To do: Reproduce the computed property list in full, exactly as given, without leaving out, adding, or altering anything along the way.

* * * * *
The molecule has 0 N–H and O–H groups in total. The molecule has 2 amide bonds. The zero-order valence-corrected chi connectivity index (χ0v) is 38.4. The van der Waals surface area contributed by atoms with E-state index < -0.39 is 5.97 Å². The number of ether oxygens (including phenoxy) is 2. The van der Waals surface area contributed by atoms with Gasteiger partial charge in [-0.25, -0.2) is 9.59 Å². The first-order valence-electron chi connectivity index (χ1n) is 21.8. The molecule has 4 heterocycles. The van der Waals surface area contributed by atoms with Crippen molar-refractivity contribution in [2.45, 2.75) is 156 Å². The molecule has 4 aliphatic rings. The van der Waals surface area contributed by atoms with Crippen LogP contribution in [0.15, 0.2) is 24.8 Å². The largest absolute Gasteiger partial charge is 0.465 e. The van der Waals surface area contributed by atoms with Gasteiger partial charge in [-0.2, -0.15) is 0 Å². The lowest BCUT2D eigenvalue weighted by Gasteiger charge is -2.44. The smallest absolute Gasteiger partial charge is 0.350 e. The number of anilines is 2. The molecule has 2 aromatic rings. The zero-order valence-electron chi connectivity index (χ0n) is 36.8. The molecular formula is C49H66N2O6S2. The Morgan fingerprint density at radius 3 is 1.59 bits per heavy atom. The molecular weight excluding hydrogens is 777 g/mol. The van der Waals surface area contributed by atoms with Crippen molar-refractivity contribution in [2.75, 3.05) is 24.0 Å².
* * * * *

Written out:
The molecule has 0 N–H and O–H groups in total. The molecule has 2 amide bonds. The zero-order valence-corrected chi connectivity index (χ0v) is 38.4. The van der Waals surface area contributed by atoms with E-state index < -0.39 is 5.97 Å². The number of ether oxygens (including phenoxy) is 2. The van der Waals surface area contributed by atoms with Gasteiger partial charge in [-0.25, -0.2) is 9.59 Å². The first-order valence-electron chi connectivity index (χ1n) is 21.8. The molecule has 4 heterocycles. The van der Waals surface area contributed by atoms with Crippen molar-refractivity contribution in [2.45, 2.75) is 156 Å². The molecule has 4 aliphatic rings. The van der Waals surface area contributed by atoms with Crippen LogP contribution in [0.15, 0.2) is 24.8 Å². The largest absolute Gasteiger partial charge is 0.465 e. The van der Waals surface area contributed by atoms with Gasteiger partial charge in [-0.2, -0.15) is 0 Å². The lowest BCUT2D eigenvalue weighted by Gasteiger charge is -2.44. The smallest absolute Gasteiger partial charge is 0.350 e. The number of anilines is 2. The molecule has 2 aromatic rings. The zero-order valence-electron chi connectivity index (χ0n) is 36.8. The molecular formula is C49H66N2O6S2. The Morgan fingerprint density at radius 3 is 1.59 bits per heavy atom. The molecular weight excluding hydrogens is 777 g/mol. The van der Waals surface area contributed by atoms with Crippen molar-refractivity contribution in [2.75, 3.05) is 24.0 Å².